24 September 1955

Safari Can you imagine me, Victor Mature, with tears in my eyes? It happened right here in London only a few weeks ago. And it was all because of my fans. In my time writers have called me a great many things--some friendly, some not so friendly. But I can tell you, I'm deeply moved about certain things.

When I came to London to shoot scenes for my new film, "Safari," before leaving for Africa, I was interviewed by a columnist on a big British daily newspaper. We talked about money and I happened to mention that I wasn't exactly rolling. It's true. I'm not exactly in the breadline yet, but I have certain private, business and tax commitments, and I guess I need every dollar I can earn.

Well this reporter made a big thing of it and by the next post, and for weeks after, the letters started pouring in from people all over your country.

They contained money and notes of sympathy. One or two were sent as a gag and I enjoyed the joke. But the majority were genuine letters from darned nice people.

I read them all. I've been called cynical, but I can tell you I've never been more moved by anything in my whole life. The letters are all stacked high in my hotel wardrobe.


I shall send back the money, of course, but as soon as I return from location on Safari, I plan to do something in gratitude for these wonderful people.

Friendship and understanding, as distinct from flattery, are things that all stars--I repeat, ALL stars--are always seeking. And it's the greatest gift on earth when they find it.

Money? I'm no Texas oil tycoon, but I plan to work hard for the next seven years and have enough to semi-retire while I'm still young enough to enjoy it.

Life's good to me just now. I have eight pictures lined up and I guess I have enough to keep me busy in Europe for about four years.

I love it over here in London. I wish you could see the view from my riverside room at my London hotel.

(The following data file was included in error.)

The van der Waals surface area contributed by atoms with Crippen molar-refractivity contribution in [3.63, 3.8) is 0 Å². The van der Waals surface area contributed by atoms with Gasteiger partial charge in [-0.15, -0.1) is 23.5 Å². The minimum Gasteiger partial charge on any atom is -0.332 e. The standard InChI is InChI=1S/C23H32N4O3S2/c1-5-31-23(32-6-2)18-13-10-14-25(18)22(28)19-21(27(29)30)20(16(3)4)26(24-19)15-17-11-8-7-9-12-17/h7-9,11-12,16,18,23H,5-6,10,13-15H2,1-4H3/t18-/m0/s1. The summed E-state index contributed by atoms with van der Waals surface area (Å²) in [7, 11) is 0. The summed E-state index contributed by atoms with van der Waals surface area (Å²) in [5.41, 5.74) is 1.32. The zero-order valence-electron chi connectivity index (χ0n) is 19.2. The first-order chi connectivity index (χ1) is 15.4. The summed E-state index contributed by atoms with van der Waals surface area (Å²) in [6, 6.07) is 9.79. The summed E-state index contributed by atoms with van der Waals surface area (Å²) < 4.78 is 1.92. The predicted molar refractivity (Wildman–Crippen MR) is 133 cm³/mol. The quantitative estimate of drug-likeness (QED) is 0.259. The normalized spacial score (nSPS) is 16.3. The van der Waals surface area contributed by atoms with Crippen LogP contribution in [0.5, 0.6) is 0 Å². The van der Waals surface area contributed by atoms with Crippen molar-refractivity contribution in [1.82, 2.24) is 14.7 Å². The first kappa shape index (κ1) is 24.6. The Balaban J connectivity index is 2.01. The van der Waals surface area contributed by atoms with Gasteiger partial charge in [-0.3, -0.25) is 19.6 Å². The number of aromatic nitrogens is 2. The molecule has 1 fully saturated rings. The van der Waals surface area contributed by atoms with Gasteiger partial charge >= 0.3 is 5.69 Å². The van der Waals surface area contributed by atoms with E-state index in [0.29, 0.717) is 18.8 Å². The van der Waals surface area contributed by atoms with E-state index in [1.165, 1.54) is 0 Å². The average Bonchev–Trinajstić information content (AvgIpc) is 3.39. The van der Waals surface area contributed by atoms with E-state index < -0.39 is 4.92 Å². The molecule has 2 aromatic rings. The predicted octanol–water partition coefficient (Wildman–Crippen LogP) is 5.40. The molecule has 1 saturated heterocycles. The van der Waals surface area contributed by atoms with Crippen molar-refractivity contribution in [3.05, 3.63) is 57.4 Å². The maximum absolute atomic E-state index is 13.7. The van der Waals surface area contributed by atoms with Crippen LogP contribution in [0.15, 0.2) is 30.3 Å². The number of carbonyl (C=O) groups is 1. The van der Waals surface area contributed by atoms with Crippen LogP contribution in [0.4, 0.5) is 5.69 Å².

At night the lights shine across the river from the Royal Festival Hall and I can watch the boats playing up and down. I say to my friends: "This is one of the finest views I've seen."

The place for me, back home, is Las Vegas. It's the craziest town in the world, but I love it and that's why I've made it my legal residence.

All the wild stories you've read about Vegas are true, and then some. It's the most fabulous showplace in the world. Mile upon mile along The Strip there are hotels, night clubs and bars all dedicated to one thing--gambling.


But I'll let you into a secret. I don't gamble. I don't like to and maybe I just can't afford to.

Could I stand this pace always? Frankly. I've not tried, because I've never been able to live there for more than two months at a time. But I guess it's home to me.

My idea of having a good time might surprise some people. I get a great kick out of being "Uncle Vic" to my golf pro's kids.

I take them out to three towns near my home on a toy-buying spree. Naturally, they think I'm the tops. Maybe I wouldn't be so popular if I had to spank them now and then, but we get along just great.

There have been rumours that I don't intend to marry again, but these just aren't true. I think love and marriage are fine.

When the right girl comes along-I'll know it. And I'll be ready to settle down again.

Right now my best girl is my mother-bless her. I was an only child, but that doesn't say I was spoiled. I started acting early in life --particularly when I didn't want to go to school. I would complain of pains in my middle, my legs, my head. What a performance! But it didn't fool Mom.


She would say: "You're too mean to let a germ live inside of you. Get off to school!"

And off I went. I've been doing what she asks ever since. Because in this crazy life I guess I'll always believe that Momma knows best.